Trying to solve personal, community problems at the national political level is a recipe for absolute disaster. Enter Donald Trump.
I have a theory about Donald Trump, and it goes like this:
The white working class of our society have been left out in two ways. One: many jobs that used to sustain small-ish, blue collar areas are now gone. Two: cultural elites on both sides of the ideological spectrum have little interest in or respect for them, or their way of life.
To think there are no consequences for a community that is being left out and held in contempt is to be perilously foolish. In fact, the result of this mammoth societal shift has been a sharp increase in early mortality, experienced solely by the American white working class. “Half a million people are dead who should not be dead,” said Angus Deaton, a Nobel laureate and economist behind the seminal research revealing this disturbing trend.
At the same time, the narrative of this tragic story is a little too simple. Yes, some towns have seen their factories shut down (perhaps most notably, Rochester, New York, where Kodak once employed 150,000 people). But other towns, and many in the south, have seen factories open. In a recent article, David French noted that Georgetown, Kentucky was the recent benefactor of thousands of new jobs, due to a Toyota factory opening up there.
And there has never been a moratorium on movement in the US. One of the nation’s most distinguishing features is the constant relocation, from overseas, to the east coast, to the plains, and all the way – finally – out to California. I lived in Texas three years ago, and there was a time period where thousands of people were moving into the Lone Star State every month.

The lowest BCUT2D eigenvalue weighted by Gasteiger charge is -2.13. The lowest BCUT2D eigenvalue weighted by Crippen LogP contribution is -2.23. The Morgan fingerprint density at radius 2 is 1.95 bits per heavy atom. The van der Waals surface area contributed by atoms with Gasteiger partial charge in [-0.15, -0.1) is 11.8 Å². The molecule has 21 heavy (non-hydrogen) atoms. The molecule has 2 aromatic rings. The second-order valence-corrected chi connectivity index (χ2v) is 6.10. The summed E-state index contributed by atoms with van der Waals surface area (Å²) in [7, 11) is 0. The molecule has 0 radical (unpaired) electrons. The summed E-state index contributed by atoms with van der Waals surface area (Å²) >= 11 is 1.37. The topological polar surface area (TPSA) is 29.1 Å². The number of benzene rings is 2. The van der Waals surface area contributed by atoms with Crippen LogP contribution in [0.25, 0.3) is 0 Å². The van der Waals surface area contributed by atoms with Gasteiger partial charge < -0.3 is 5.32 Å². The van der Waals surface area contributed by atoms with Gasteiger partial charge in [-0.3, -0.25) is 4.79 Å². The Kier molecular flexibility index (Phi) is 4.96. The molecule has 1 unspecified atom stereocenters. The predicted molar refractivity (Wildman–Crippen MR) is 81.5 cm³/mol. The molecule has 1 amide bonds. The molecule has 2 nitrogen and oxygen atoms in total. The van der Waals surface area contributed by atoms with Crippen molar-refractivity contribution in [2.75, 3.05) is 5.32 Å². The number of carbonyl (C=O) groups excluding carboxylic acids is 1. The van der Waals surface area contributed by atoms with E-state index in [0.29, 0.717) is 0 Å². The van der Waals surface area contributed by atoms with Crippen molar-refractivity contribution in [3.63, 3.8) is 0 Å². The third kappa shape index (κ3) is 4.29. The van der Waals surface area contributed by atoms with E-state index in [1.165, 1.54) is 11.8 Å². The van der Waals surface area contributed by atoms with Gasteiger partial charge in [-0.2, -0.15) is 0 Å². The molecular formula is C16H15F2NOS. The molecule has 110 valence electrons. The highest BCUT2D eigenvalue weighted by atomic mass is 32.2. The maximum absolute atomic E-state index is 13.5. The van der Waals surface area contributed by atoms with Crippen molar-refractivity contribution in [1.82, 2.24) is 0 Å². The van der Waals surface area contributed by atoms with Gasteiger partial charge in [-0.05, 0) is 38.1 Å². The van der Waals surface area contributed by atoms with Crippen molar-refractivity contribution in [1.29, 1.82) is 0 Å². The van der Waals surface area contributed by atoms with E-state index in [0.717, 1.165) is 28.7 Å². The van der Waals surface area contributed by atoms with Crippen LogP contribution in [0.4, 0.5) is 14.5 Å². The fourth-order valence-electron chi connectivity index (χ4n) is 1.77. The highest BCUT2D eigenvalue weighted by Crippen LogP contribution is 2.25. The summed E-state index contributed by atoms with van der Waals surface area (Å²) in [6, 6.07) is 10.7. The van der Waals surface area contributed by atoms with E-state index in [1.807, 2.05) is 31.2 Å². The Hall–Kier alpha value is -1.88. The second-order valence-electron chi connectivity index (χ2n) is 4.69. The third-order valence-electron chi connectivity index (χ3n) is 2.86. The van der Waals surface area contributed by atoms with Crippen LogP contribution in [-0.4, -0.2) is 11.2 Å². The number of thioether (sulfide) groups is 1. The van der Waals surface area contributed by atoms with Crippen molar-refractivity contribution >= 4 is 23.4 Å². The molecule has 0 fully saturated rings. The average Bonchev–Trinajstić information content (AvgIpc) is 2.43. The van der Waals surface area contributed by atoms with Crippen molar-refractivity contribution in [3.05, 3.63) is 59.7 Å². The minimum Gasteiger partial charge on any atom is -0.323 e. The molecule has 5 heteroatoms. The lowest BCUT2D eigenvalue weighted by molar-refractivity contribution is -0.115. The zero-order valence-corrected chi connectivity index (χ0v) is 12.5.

It’s where the jobs were.
Instead, I think what many in the white working class community are experiencing is a cultural crisis, haunted by profound questions. Who are we? What do we stand for? What do we believe in?
Where are we going?
These are not easily answered, nor can someone from outside their community impose answers upon them, any more than those outside of an urban or ethnic minority community can stroll along and proffer a list of “shoulds.”
Additionally, there has been a marked uptick in destabilizing factors. More alcohol and substance abuse. More divorce and single-parent homes. Less involvement in church and community means leading to higher raters of isolation and struggle. All of these trends are documented in Charles Murray’s sobering book Coming Apart, on how America’s institutions of togetherness have been unraveling, one by one.
And clearly, humans need those institutions. We’re social creatures; we need that social fabric.
Enter Donald Trump. Rather than address personal issues – divorce, substance abuse, etc. – in a private, communal way, my theory is that many Trump fans are seeking to combat their struggles in a political way.
Rather than face the hard reality that technology and globalization have permanently transformed the employment situation, Trump offers a simple, feel-good-about-your-actual-superiority solution.
The Mexicans took your jobs.
Rather than talk about the truly politically-incorrect need to reinvigorate a belief in strong families, and strong communities, Trump gives his listeners the fun, entertaining version of political incorrectness.
Insulting and offending people is “telling it like it is.”
There’s nothing particularly shocking about this. It happens all the time in politics, and is certainly not confined to the Republicans. But it is disturbing to see so many fellow citizens abandon any semblance of good conduct and good faith, simply to “feel” better about themselves.
Especially when supporting Donald Trump will do nothing, in the end, at all, to help solve any of their problems.
Photo: Flickr/Gage Skidmore